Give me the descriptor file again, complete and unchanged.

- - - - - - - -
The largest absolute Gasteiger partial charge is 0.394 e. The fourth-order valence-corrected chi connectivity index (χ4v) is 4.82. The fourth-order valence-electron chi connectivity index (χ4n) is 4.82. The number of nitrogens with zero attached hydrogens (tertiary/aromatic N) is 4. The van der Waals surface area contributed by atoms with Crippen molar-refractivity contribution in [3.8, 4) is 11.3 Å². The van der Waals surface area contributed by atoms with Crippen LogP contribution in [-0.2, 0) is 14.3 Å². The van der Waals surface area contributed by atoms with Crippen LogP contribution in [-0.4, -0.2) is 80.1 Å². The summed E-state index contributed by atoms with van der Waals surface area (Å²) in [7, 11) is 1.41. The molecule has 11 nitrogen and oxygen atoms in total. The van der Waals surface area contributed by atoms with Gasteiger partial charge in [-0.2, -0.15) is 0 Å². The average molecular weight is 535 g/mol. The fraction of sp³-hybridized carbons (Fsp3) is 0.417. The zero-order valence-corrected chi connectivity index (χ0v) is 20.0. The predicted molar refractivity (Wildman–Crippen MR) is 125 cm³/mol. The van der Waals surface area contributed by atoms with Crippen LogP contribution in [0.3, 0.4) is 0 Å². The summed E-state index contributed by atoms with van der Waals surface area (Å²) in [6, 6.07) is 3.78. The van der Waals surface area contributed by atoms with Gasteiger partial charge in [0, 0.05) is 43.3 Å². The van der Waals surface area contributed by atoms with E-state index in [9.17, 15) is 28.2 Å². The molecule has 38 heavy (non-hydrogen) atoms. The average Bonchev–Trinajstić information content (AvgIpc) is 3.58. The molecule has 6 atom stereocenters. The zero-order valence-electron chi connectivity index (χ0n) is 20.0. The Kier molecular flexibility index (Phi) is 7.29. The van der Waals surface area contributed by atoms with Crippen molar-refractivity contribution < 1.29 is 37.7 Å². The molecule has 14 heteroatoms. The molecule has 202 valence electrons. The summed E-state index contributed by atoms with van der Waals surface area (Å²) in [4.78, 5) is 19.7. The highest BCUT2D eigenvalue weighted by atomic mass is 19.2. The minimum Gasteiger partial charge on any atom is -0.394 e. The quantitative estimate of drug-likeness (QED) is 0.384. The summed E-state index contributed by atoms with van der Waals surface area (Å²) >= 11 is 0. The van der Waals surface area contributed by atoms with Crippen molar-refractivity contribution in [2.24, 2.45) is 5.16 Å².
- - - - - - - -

The largest absolute Gasteiger partial charge is 0.394 e. The fourth-order valence-corrected chi connectivity index (χ4v) is 4.82. The fourth-order valence-electron chi connectivity index (χ4n) is 4.82. The number of nitrogens with zero attached hydrogens (tertiary/aromatic N) is 4. The van der Waals surface area contributed by atoms with Crippen molar-refractivity contribution in [3.8, 4) is 11.3 Å². The van der Waals surface area contributed by atoms with Crippen LogP contribution in [-0.2, 0) is 14.3 Å². The van der Waals surface area contributed by atoms with Crippen LogP contribution in [-0.4, -0.2) is 80.1 Å². The summed E-state index contributed by atoms with van der Waals surface area (Å²) in [7, 11) is 1.41. The molecule has 11 nitrogen and oxygen atoms in total. The van der Waals surface area contributed by atoms with Gasteiger partial charge in [-0.2, -0.15) is 0 Å². The average molecular weight is 535 g/mol. The fraction of sp³-hybridized carbons (Fsp3) is 0.417. The zero-order valence-corrected chi connectivity index (χ0v) is 20.0. The predicted molar refractivity (Wildman–Crippen MR) is 125 cm³/mol. The van der Waals surface area contributed by atoms with Crippen LogP contribution in [0.3, 0.4) is 0 Å². The summed E-state index contributed by atoms with van der Waals surface area (Å²) in [6, 6.07) is 3.78. The van der Waals surface area contributed by atoms with Gasteiger partial charge in [0, 0.05) is 43.3 Å². The van der Waals surface area contributed by atoms with E-state index in [9.17, 15) is 28.2 Å². The molecule has 38 heavy (non-hydrogen) atoms. The average Bonchev–Trinajstić information content (AvgIpc) is 3.58. The molecule has 6 atom stereocenters. The zero-order valence-electron chi connectivity index (χ0n) is 20.0. The Kier molecular flexibility index (Phi) is 7.29. The van der Waals surface area contributed by atoms with Crippen molar-refractivity contribution < 1.29 is 37.7 Å². The molecule has 14 heteroatoms. The molecule has 202 valence electrons. The summed E-state index contributed by atoms with van der Waals surface area (Å²) in [4.78, 5) is 19.7. The highest BCUT2D eigenvalue weighted by atomic mass is 19.2. The minimum Gasteiger partial charge on any atom is -0.394 e. The quantitative estimate of drug-likeness (QED) is 0.384. The summed E-state index contributed by atoms with van der Waals surface area (Å²) >= 11 is 0. The van der Waals surface area contributed by atoms with Crippen molar-refractivity contribution in [2.24, 2.45) is 5.16 Å².